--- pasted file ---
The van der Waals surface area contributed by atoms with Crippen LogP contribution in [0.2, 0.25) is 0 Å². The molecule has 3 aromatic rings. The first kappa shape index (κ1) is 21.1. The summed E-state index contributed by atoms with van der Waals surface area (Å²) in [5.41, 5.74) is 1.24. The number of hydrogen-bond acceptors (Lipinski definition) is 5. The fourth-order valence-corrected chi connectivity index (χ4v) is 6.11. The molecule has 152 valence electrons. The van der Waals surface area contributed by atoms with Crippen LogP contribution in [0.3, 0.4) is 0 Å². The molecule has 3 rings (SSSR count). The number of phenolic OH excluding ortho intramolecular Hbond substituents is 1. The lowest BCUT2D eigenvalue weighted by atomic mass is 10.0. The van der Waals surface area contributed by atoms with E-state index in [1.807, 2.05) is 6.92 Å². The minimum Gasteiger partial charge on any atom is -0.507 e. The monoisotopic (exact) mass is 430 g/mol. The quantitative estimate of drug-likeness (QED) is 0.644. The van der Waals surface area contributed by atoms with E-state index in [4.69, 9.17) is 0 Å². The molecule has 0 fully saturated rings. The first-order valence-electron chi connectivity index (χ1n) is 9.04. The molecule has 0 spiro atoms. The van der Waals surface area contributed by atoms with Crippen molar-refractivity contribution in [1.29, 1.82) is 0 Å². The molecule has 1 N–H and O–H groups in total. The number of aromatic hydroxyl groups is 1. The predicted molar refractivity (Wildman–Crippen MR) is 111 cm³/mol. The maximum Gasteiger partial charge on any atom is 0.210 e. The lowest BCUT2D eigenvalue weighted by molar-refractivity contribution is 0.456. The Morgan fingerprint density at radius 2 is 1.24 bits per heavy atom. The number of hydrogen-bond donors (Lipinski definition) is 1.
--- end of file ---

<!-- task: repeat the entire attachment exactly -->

The van der Waals surface area contributed by atoms with Crippen LogP contribution in [0.2, 0.25) is 0 Å². The molecule has 3 aromatic rings. The first kappa shape index (κ1) is 21.1. The summed E-state index contributed by atoms with van der Waals surface area (Å²) in [5.41, 5.74) is 1.24. The number of hydrogen-bond acceptors (Lipinski definition) is 5. The fourth-order valence-corrected chi connectivity index (χ4v) is 6.11. The molecule has 152 valence electrons. The van der Waals surface area contributed by atoms with Crippen LogP contribution in [0.3, 0.4) is 0 Å². The molecule has 3 rings (SSSR count). The number of phenolic OH excluding ortho intramolecular Hbond substituents is 1. The lowest BCUT2D eigenvalue weighted by atomic mass is 10.0. The van der Waals surface area contributed by atoms with E-state index in [1.807, 2.05) is 6.92 Å². The minimum Gasteiger partial charge on any atom is -0.507 e. The monoisotopic (exact) mass is 430 g/mol. The quantitative estimate of drug-likeness (QED) is 0.644. The van der Waals surface area contributed by atoms with E-state index in [4.69, 9.17) is 0 Å². The molecule has 0 fully saturated rings. The first-order valence-electron chi connectivity index (χ1n) is 9.04. The molecule has 0 spiro atoms. The van der Waals surface area contributed by atoms with Crippen molar-refractivity contribution in [1.29, 1.82) is 0 Å². The molecule has 1 N–H and O–H groups in total. The number of aromatic hydroxyl groups is 1. The predicted molar refractivity (Wildman–Crippen MR) is 111 cm³/mol. The maximum Gasteiger partial charge on any atom is 0.210 e. The lowest BCUT2D eigenvalue weighted by molar-refractivity contribution is 0.456. The Morgan fingerprint density at radius 2 is 1.24 bits per heavy atom. The number of hydrogen-bond donors (Lipinski definition) is 1.